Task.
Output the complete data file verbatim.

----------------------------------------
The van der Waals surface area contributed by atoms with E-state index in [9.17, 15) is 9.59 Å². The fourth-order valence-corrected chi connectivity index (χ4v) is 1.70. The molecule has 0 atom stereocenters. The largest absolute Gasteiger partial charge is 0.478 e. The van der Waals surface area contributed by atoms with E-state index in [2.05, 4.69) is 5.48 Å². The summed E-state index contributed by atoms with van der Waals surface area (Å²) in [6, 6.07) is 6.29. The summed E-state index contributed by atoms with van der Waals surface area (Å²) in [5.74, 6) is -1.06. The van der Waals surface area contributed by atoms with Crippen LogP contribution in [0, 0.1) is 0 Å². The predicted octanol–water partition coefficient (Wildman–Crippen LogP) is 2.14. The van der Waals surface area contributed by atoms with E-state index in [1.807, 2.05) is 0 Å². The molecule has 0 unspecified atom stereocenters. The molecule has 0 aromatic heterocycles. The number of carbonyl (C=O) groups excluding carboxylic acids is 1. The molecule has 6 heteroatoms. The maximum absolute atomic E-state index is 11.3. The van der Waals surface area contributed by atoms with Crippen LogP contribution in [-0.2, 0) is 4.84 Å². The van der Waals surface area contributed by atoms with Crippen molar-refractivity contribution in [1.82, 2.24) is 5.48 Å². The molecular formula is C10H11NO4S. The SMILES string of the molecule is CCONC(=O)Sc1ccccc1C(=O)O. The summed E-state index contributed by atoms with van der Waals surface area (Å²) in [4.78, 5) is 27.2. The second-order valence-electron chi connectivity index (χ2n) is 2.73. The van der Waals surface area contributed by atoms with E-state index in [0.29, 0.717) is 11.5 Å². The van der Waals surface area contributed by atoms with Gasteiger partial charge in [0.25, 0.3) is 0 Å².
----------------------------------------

The van der Waals surface area contributed by atoms with E-state index in [9.17, 15) is 9.59 Å². The fourth-order valence-corrected chi connectivity index (χ4v) is 1.70. The molecule has 0 atom stereocenters. The largest absolute Gasteiger partial charge is 0.478 e. The van der Waals surface area contributed by atoms with E-state index in [2.05, 4.69) is 5.48 Å². The summed E-state index contributed by atoms with van der Waals surface area (Å²) in [6, 6.07) is 6.29. The summed E-state index contributed by atoms with van der Waals surface area (Å²) in [5.74, 6) is -1.06. The van der Waals surface area contributed by atoms with Crippen LogP contribution in [0, 0.1) is 0 Å². The predicted octanol–water partition coefficient (Wildman–Crippen LogP) is 2.14. The van der Waals surface area contributed by atoms with E-state index in [1.807, 2.05) is 0 Å². The molecule has 0 unspecified atom stereocenters. The molecule has 0 aromatic heterocycles. The number of carbonyl (C=O) groups excluding carboxylic acids is 1. The molecule has 6 heteroatoms. The maximum absolute atomic E-state index is 11.3. The van der Waals surface area contributed by atoms with Crippen LogP contribution in [-0.2, 0) is 4.84 Å². The van der Waals surface area contributed by atoms with Crippen molar-refractivity contribution in [1.82, 2.24) is 5.48 Å². The molecular formula is C10H11NO4S. The SMILES string of the molecule is CCONC(=O)Sc1ccccc1C(=O)O. The summed E-state index contributed by atoms with van der Waals surface area (Å²) in [4.78, 5) is 27.2. The second-order valence-electron chi connectivity index (χ2n) is 2.73. The van der Waals surface area contributed by atoms with E-state index in [0.29, 0.717) is 11.5 Å². The van der Waals surface area contributed by atoms with Gasteiger partial charge in [0.25, 0.3) is 0 Å².